New York businesses need to be careful about non-competes
On behalf of Steven Waldinger
This article looks at non-compete agreements and why they could soon be harder to enforce in New York.
Non-compete agreements have been in the news quite a bit in recent years, primarily due to a number of companies requiring low-level workers to sign seemingly over-restrictive employment contracts. New York has been one of the main battlefields in the fight over non-compete agreements and businesses in the state need to be aware that such agreements may be unenforceable if not drafted properly. Furthermore, both the state and New York City itself are looking at ways to further restrict the use of non-compete agreements.
What is a non-compete agreement?
A non-compete agreement is essentially a clause in an employment contract that puts restrictions on the type of employment an employee can seek if and when that employee leaves their current position. For example, a senior executive at a clothing retailer with access to sensitive trade secrets may be asked to sign a contract that prohibits him or her from working for other clothing retailers within a certain geographic area and for a certain amount of time.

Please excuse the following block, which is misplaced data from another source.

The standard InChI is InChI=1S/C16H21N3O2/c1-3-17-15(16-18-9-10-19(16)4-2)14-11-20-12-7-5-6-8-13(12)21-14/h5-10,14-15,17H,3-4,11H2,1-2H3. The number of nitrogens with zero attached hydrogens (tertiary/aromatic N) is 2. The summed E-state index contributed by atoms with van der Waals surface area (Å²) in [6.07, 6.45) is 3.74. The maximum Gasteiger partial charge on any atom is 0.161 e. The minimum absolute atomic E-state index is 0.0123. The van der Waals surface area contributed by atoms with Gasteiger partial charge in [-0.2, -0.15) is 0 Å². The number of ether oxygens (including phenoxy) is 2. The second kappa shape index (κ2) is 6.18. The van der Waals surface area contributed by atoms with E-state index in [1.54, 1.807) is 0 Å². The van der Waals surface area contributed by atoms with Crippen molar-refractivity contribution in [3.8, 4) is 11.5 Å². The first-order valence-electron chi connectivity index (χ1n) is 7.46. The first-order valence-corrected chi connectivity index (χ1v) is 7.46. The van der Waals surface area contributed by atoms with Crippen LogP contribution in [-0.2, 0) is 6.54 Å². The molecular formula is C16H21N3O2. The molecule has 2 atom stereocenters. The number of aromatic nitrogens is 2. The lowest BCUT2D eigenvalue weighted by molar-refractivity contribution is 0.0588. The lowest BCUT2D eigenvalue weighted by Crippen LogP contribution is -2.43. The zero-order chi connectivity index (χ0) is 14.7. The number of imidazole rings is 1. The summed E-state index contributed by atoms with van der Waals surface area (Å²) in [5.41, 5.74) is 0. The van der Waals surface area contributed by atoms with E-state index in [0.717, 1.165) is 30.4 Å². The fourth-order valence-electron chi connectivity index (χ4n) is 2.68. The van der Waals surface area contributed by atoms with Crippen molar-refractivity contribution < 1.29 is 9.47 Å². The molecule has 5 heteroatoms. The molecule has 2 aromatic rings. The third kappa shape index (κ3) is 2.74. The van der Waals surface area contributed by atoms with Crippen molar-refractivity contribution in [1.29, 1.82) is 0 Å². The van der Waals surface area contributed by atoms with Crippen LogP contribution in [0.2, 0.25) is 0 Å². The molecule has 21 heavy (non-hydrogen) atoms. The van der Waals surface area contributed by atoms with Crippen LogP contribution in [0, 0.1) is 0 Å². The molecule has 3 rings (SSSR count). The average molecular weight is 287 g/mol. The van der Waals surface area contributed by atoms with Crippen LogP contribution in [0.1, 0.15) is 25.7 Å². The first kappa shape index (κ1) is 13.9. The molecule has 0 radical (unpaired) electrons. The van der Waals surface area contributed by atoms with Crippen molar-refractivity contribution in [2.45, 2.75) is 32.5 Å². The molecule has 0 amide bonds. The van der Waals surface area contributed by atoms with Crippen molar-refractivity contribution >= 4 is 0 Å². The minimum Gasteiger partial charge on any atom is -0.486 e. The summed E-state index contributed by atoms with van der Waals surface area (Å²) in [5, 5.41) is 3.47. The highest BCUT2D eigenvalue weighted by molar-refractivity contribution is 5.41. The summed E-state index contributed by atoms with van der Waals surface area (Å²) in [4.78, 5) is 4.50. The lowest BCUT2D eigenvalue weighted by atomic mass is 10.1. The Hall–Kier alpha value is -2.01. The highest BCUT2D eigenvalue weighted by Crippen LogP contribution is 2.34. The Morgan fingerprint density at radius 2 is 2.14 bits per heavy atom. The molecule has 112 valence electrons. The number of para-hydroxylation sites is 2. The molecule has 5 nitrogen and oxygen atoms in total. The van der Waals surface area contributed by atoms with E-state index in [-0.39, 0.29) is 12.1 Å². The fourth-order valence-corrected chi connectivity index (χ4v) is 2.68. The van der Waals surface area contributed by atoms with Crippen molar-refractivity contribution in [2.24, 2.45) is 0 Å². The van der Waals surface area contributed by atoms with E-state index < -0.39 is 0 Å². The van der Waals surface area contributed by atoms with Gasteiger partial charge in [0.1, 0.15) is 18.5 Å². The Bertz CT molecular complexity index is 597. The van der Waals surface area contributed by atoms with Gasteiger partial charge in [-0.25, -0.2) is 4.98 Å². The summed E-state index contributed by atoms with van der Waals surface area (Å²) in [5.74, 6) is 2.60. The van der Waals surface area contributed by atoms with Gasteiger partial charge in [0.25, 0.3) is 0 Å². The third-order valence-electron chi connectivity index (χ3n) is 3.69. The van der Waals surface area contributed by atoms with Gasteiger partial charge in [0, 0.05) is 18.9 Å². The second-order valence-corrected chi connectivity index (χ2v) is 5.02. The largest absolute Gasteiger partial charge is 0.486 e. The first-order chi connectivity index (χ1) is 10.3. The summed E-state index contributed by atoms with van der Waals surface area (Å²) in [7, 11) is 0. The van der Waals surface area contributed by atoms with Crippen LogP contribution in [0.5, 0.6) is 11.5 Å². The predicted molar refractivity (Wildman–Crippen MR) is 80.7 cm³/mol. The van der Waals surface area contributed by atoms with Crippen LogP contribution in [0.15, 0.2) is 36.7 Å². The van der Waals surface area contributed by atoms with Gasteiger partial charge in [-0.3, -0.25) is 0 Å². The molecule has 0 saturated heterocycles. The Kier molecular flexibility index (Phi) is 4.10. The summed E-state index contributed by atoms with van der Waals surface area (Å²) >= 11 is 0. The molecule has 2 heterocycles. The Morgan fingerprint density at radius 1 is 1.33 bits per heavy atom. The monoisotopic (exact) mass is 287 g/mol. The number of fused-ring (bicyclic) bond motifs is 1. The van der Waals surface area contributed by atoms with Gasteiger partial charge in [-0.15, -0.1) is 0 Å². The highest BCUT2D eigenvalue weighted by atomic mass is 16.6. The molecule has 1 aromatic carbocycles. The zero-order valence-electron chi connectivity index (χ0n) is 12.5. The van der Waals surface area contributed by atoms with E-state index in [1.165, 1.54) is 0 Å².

Non-compete agreements protect businesses from unfair competitive practices, such as former employees offering trade secrets to competing businesses. The problem, however, is that some companies have used non-compete agreements a bit too liberally. As USA Today reports, about 38 percent of U.S. workers have signed a non-compete agreement at one point, including about a third of workers making less than $40,000 per year.
Non-compete agreements in New York
Non-compete agreements are enforceable in New York, but businesses have to understand that asking all employees to sign the same non-compete agreement is likely not going to be looked upon favorably by the courts. Instead, businesses need to balance various factors when drafting a non-compete agreement, such as the employee’s status at the company and their access to sensitive information. Asking a janitor at a company to sign the same non-compete agreement as the CEO simply does not make sense in most cases.
Furthermore, changes could be coming to New York’s non-compete laws. New York Attorney General Eric Schneiderman has reached settlements with three large corporations over their alleged misuse of non-compete agreements and has been pushing for new state laws to curtail the widespread use of such agreements. Likewise, as HR Dive reports, New York City is currently considering legislation that would prohibit the use of non-compete agreements for any employee who is covered by the federal Fair Labor Standards Act for overtime pay.
Getting legal advice
The shifting legal environment that businesses in New York face shows why it is so important that they have legal counsel on hand at all times. An experienced commercial law firm can help businesses navigate the ir legal duties and responsibilities so that they stay on the right sight of the law and reduce their potential liability exposure.